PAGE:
“In 2013, Keita Suzuki came to my garage [Fujii Engineering] to join my racing team. I knew he was a quick driver around small circuits, but he wanted to try his driving skills at a higher competition level. He was always quiet and kept to himself, but when he would talk, it was only to utter these words: Please let me drive your racing cars.”
Mitsuru Fujii, the owner of Fujii Engineering, continued to explain how Keita became particularly interested in building cars while working at the garage, which led to him working on a special project in his free time after work and on the weekends. That special project is this very cool Toyota MR-S.
Having previous experience with the MR-S and even sitting his drivers license test in one, it’s little wonder Keita chose this Toyota model as a base for his build. The lightweight, mid-engine layout of the MR-S made it the perfect car in Keita’s eyes, one that both challenged and rewarded him as a driver.
So what did Keita do over the course of 12 months to extract the maximum potential from this chassis? A lot…
He started off by stripping the car down to a completely bare shell and undertook repair work where necessary. Then he improved rigidity and safety by strengthening the chassis with braces and a roll cage.
Next came the suspension, Spirit Racing shocks and aftermarket springs – 6kg in the front and 10kg in the rear – to provide the optimum balance of stiffness and compliance.
Notable changes to the exterior include a full set of overfenders that now contain lightweight RAYS Volk Racing CE28N forged monoblock wheels with a staggered 16×8-inch front and 17×9.5-inch rear fitment. There’s also a carbon GT wing and carbon air scoop, both of which Keita made with the help of Fujii-san.
Inside is typical race car luxury with most of the original interior stripped out to save as much weight as possible. A carbon-Kevlar Bride seat for Keita and a few gauges to relay vital information is about the extent of it now.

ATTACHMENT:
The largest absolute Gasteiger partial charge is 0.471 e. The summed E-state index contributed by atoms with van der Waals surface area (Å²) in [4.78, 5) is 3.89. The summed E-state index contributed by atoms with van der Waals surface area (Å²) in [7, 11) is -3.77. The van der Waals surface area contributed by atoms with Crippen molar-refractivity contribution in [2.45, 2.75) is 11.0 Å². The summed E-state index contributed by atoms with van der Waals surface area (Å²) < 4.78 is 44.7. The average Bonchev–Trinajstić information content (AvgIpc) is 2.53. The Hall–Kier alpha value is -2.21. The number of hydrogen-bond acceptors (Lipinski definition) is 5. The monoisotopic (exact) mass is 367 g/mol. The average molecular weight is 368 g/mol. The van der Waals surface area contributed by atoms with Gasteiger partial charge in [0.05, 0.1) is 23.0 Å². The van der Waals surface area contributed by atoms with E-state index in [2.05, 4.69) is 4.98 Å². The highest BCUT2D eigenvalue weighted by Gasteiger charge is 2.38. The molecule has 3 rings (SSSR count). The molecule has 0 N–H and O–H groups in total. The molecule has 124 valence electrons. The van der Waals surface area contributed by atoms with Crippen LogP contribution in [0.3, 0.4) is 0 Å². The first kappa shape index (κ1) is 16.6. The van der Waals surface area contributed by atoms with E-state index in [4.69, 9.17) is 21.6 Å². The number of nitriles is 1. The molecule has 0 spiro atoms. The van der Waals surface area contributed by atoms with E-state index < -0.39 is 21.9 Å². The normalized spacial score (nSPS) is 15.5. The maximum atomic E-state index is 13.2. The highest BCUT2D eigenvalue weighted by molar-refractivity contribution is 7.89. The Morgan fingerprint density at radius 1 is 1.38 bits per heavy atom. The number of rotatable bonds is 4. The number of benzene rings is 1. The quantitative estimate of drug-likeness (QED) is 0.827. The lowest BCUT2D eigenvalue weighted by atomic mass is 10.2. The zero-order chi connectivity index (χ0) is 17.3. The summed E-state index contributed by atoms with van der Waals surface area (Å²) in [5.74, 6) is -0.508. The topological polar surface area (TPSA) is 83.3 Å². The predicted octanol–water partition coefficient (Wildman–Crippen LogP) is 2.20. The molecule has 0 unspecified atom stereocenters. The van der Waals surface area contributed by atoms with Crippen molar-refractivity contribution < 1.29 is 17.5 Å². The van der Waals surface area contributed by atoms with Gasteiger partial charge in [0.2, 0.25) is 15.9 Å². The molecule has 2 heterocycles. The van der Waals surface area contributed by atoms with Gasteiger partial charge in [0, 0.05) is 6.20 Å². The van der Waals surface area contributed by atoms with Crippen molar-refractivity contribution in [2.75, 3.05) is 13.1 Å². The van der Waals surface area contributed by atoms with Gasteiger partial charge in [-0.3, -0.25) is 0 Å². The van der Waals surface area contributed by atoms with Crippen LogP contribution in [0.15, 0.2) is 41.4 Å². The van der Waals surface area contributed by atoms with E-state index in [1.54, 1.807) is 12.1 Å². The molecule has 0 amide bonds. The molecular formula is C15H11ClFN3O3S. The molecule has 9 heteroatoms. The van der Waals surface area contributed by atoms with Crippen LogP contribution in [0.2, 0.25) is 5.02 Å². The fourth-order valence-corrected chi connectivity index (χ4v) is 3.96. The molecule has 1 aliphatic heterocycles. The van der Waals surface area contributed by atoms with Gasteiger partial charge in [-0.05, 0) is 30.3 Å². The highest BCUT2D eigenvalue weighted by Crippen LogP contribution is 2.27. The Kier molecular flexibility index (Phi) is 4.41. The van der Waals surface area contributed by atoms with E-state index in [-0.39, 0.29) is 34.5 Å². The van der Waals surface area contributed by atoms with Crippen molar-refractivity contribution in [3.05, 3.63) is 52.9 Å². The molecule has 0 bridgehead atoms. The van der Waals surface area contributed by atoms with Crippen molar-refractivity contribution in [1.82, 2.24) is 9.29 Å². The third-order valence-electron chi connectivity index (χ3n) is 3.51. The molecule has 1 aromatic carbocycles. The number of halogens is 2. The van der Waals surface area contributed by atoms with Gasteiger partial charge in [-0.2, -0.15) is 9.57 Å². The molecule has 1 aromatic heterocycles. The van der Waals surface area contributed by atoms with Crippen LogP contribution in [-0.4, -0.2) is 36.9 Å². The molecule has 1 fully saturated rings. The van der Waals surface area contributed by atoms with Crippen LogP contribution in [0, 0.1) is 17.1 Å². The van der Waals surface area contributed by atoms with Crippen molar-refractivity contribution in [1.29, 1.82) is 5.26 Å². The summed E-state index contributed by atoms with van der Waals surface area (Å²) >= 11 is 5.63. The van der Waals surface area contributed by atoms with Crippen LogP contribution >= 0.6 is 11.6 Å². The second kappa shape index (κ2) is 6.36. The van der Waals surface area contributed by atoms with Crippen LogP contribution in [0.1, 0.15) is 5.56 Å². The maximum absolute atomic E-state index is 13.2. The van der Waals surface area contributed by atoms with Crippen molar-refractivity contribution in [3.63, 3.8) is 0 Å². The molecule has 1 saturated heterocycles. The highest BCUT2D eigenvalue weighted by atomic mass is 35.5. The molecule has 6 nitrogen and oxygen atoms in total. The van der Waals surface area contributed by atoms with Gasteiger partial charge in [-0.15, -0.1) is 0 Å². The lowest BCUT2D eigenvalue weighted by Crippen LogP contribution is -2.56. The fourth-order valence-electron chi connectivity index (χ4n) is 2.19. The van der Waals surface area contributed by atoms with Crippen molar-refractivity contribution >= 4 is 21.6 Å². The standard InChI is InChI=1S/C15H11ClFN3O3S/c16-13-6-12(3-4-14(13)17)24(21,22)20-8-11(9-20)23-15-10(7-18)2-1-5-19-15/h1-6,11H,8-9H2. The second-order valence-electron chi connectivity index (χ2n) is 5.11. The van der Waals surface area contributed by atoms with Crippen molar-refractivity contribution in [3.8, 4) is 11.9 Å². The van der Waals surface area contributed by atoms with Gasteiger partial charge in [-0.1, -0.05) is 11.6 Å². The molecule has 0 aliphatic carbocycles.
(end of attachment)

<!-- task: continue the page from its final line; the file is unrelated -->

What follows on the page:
A custom carbon fiber rear firewall was also added, and here’s why…
The MR-S’s original 1.8L 1ZZ-FE inline-four engine was good for around 140hp from factory, and that combined with the car’s sub-1,000kg weight provided pretty decent performance. But Keita knew that if he and his MR-S were going to be a real threat on the track, more power was never going to hurt – especially for the bigger tracks like Suzuka Circuit.
If you needed a hint at what now resides in the engine bay, this STI GeNome boost gauge is it.
Yes, there’s an EJ20T from a Subaru WRX STI out back, and with almost double the output of the 1ZZ, it’s turned this little Toyota into a proper track weapon. It’s not just the power though; the EJ’s boxer design sets the engine weight low, allowing Keita to keep the balance as neutral as possible.
You have to love the custom exhaust that exits directly out the center of the rear bumper.
To keep things simple, Keita also swapped out the Toyota transmission for a Subaru FWD unit. To suit his driving style, he then swapped in the gear ratios from an AWD Subaru gearbox.
It’s one thing to talk about this MR-S and show you photos of it shooting flames around Motorland Suzuka Circuit, but it’s another to have onboard footage of Keita attacking the main Suzuka track. You can check it out above.
This is one of those projects that will likely never be finished, as Keita is always tweaking things to improve the car. He says he has no desire to become a pro driver, but still wants to develop his skills both as a driver and builder.
I just want to know if Keita will let me take his MR-S for a few laps around Suzuka next time!